Sunday, 25 March 2012

Gaming from the Classroom

As a part of my role as one of the literacy leaders at school (my place of work during daylight hours), I gave a short presentation last week on various short and sharp literacy activities one could use in the classroom.  I focussed on the use of technology - the interactive whiteboard and netbooks - as well as on a small group of literacy related games.

Technology is one group of tools I really enjoy using in class, I believe it allows for a huge amount of flexibility, and diverse ways of gathering and sharing information.  I also am a strong advocate for students having choices in what they do and how they do it - so having access to resources that allows for this is fundamental to how I like my class to operate.  You can find some more of my thoughts on why technology is a great tool for the classroom here.

Games are also something I value as tools in the classroom - sure they can be linked to key curriculum areas like literacy and numeracy, they can even be used very specifically for this purpose, but one aspect that is very important is the fact they are a socially engaging activity.  Students look at, talk to, and interact with each other when playing games - and this aspect is, for me, the strongest reason supporting why they important and useful in a class or school environment.

At the Literacy Professional Development I talked about four games, some of which I have mentioned before - Backseat Drawing Junior, Bananagrams, My Word, and Upwords.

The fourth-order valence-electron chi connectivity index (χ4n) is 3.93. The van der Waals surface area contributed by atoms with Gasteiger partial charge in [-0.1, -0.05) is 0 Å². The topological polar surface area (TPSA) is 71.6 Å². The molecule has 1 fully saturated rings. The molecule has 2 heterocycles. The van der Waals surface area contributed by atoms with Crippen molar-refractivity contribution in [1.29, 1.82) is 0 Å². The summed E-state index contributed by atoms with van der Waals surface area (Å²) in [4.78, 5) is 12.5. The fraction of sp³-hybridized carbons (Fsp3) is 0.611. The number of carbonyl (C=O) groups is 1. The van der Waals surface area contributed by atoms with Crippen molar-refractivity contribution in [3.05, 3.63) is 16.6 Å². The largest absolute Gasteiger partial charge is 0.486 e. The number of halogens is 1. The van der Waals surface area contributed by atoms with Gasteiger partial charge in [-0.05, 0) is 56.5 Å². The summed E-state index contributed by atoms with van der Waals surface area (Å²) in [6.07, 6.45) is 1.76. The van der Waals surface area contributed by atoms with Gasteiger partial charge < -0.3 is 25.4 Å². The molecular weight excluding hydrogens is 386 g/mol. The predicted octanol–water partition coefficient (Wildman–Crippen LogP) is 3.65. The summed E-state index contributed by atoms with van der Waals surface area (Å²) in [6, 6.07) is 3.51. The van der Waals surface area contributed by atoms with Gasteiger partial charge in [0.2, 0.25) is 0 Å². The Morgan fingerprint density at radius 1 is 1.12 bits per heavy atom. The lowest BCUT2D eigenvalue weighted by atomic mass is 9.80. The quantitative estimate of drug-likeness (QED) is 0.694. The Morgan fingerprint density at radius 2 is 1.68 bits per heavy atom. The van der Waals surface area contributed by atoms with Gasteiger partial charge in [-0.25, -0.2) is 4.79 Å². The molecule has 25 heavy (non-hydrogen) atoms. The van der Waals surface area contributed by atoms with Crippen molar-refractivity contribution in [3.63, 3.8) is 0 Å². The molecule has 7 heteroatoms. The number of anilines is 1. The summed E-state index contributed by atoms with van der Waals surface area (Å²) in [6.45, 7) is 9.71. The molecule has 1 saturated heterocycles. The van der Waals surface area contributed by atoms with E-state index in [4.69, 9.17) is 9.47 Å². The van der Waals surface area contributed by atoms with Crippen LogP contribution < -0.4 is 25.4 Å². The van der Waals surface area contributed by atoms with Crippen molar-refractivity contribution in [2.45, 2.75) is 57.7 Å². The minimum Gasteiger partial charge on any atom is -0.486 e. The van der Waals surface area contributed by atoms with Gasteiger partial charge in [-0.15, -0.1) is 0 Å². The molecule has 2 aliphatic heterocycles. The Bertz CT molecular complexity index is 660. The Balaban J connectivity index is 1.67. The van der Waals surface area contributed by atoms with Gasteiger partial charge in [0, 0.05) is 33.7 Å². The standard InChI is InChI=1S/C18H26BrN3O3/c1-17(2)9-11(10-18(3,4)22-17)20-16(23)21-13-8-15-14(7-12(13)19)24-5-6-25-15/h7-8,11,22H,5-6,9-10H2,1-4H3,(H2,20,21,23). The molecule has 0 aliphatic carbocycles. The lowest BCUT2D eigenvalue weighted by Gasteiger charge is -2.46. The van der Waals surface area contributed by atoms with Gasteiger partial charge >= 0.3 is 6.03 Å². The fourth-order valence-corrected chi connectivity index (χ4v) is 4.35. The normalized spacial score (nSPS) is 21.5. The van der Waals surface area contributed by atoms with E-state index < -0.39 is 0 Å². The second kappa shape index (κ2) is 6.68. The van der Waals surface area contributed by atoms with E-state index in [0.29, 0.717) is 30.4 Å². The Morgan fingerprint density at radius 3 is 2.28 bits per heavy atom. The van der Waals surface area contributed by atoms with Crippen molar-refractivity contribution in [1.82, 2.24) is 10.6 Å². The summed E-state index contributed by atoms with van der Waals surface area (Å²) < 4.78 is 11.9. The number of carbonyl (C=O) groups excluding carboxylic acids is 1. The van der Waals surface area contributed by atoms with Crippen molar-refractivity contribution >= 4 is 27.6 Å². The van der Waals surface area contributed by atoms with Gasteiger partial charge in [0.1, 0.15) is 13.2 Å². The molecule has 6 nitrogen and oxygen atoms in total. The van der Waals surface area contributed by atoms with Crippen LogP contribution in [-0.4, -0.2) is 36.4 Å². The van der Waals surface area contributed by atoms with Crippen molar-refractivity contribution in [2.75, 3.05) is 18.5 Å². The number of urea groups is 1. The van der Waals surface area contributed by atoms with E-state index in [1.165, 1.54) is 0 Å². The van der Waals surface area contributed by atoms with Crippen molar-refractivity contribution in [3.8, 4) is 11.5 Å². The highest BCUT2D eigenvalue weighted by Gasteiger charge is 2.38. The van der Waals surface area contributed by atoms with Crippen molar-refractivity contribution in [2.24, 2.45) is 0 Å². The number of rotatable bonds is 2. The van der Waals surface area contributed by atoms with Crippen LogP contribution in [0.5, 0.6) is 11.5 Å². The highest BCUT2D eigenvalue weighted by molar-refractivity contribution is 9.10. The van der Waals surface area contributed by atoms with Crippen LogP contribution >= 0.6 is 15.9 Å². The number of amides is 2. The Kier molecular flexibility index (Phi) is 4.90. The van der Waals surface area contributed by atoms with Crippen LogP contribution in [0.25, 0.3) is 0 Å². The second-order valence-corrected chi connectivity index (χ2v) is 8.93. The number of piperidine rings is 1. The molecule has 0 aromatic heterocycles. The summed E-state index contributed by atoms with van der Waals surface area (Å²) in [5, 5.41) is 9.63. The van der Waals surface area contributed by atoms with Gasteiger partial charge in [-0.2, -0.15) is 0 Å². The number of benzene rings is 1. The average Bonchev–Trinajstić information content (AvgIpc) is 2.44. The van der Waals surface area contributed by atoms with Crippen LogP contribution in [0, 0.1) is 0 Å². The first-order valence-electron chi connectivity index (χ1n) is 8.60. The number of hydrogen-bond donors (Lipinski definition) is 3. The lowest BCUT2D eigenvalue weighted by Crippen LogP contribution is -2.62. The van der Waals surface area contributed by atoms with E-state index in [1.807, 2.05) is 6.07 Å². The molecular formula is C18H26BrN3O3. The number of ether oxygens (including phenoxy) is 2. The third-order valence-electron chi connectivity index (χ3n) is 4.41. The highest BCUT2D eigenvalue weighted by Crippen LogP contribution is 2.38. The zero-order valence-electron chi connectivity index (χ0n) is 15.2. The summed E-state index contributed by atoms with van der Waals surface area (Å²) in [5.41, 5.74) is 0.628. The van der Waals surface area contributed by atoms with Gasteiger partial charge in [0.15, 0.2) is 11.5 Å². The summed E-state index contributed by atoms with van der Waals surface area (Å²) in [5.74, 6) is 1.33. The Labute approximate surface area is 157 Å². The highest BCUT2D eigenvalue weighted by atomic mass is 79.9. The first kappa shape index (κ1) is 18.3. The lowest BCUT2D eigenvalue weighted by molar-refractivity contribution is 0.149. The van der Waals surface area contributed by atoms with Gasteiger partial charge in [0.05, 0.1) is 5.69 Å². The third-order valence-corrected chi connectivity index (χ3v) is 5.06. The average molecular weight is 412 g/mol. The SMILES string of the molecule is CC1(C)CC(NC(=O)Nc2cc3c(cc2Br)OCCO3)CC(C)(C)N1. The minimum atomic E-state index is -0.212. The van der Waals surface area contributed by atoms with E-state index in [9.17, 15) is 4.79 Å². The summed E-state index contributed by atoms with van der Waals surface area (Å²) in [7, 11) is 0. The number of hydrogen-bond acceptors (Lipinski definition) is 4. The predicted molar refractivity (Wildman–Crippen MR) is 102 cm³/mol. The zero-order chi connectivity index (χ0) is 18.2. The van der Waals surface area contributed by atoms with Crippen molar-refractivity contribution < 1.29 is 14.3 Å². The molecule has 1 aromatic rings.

Here is a quick run-down on why I think these games have a place in the classroom:

Backseat Drawing Junior

In Backseat Drawing Junior one player has a picture card displaying a simple picture (say a house or a flower), this player must give directions to another player - who, following those directions, must draw what is being described.  Of course the director cannot simply state ‘draw a flower’ - they instead must give specific instructions - like, ‘draw a small circle in the middle of the board, draw a line from the bottom of the circle that goes down toward to the bottom of the board.’ etc.

This forces the players to be specific in the kind of language they are using to direct.  Not only are they using language such as: left, right, up, down, across, circle, square, and so on, but they are doing so in an attempt to achieve a very specific result.  Their success can be seen.  It is also vital, of course, for the illustrator to listen carefully and follow the instructions they are being provided.

All in all Backseat Drawing Junior is a very good game at getting students to communicate with each other in a very specific way.  It is fantastic for communication and oral language skills, but is also very good at getting the players to think about the words they are using and how they are using them.  This is one of those games I’d have in every classroom I teach in - not only is it great for encouraging all these fantastic skills, it is a game that the students love playing.


Another game I have already blogged about in this context.  Bananagrams has players using letter tiles to build a crossword style collection of words.  This is a tried and true spelling game.  I like bananagrams because it forces the players to match the letters they have in front of them with their knowledge bank of words.  Because they can use letters already placed (like a crossword), it also forces some creativity in how the words are placed together.  While I used Bananagrams as my example, it could also as easily have been any number of other spelling games like scrabble or boggle.